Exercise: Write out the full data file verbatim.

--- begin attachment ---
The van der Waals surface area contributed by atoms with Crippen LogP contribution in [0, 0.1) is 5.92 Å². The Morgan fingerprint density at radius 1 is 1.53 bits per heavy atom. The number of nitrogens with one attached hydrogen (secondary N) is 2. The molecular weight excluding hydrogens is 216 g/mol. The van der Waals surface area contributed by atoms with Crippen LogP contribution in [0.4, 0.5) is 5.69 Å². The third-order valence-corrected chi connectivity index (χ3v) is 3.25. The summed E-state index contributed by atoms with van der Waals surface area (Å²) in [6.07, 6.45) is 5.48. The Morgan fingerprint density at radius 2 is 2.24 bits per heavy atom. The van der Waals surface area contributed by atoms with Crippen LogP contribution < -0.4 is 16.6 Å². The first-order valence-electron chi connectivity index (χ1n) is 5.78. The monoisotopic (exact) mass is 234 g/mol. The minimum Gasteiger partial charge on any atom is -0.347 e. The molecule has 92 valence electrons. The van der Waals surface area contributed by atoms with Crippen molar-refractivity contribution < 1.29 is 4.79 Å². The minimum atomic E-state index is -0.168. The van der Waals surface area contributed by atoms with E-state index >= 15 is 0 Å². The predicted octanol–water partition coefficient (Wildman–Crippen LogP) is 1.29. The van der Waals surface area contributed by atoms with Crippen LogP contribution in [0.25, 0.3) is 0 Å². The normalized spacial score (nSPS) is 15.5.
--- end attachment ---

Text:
The van der Waals surface area contributed by atoms with Crippen LogP contribution in [0, 0.1) is 5.92 Å². The Morgan fingerprint density at radius 1 is 1.53 bits per heavy atom. The number of nitrogens with one attached hydrogen (secondary N) is 2. The molecular weight excluding hydrogens is 216 g/mol. The van der Waals surface area contributed by atoms with Crippen LogP contribution in [0.4, 0.5) is 5.69 Å². The third-order valence-corrected chi connectivity index (χ3v) is 3.25. The summed E-state index contributed by atoms with van der Waals surface area (Å²) in [6.07, 6.45) is 5.48. The Morgan fingerprint density at radius 2 is 2.24 bits per heavy atom. The van der Waals surface area contributed by atoms with Crippen LogP contribution < -0.4 is 16.6 Å². The first-order valence-electron chi connectivity index (χ1n) is 5.78. The monoisotopic (exact) mass is 234 g/mol. The minimum Gasteiger partial charge on any atom is -0.347 e. The molecule has 92 valence electrons. The van der Waals surface area contributed by atoms with Crippen molar-refractivity contribution < 1.29 is 4.79 Å². The minimum atomic E-state index is -0.168. The van der Waals surface area contributed by atoms with E-state index >= 15 is 0 Å². The predicted octanol–water partition coefficient (Wildman–Crippen LogP) is 1.29. The van der Waals surface area contributed by atoms with Crippen LogP contribution in [0.25, 0.3) is 0 Å². The normalized spacial score (nSPS) is 15.5.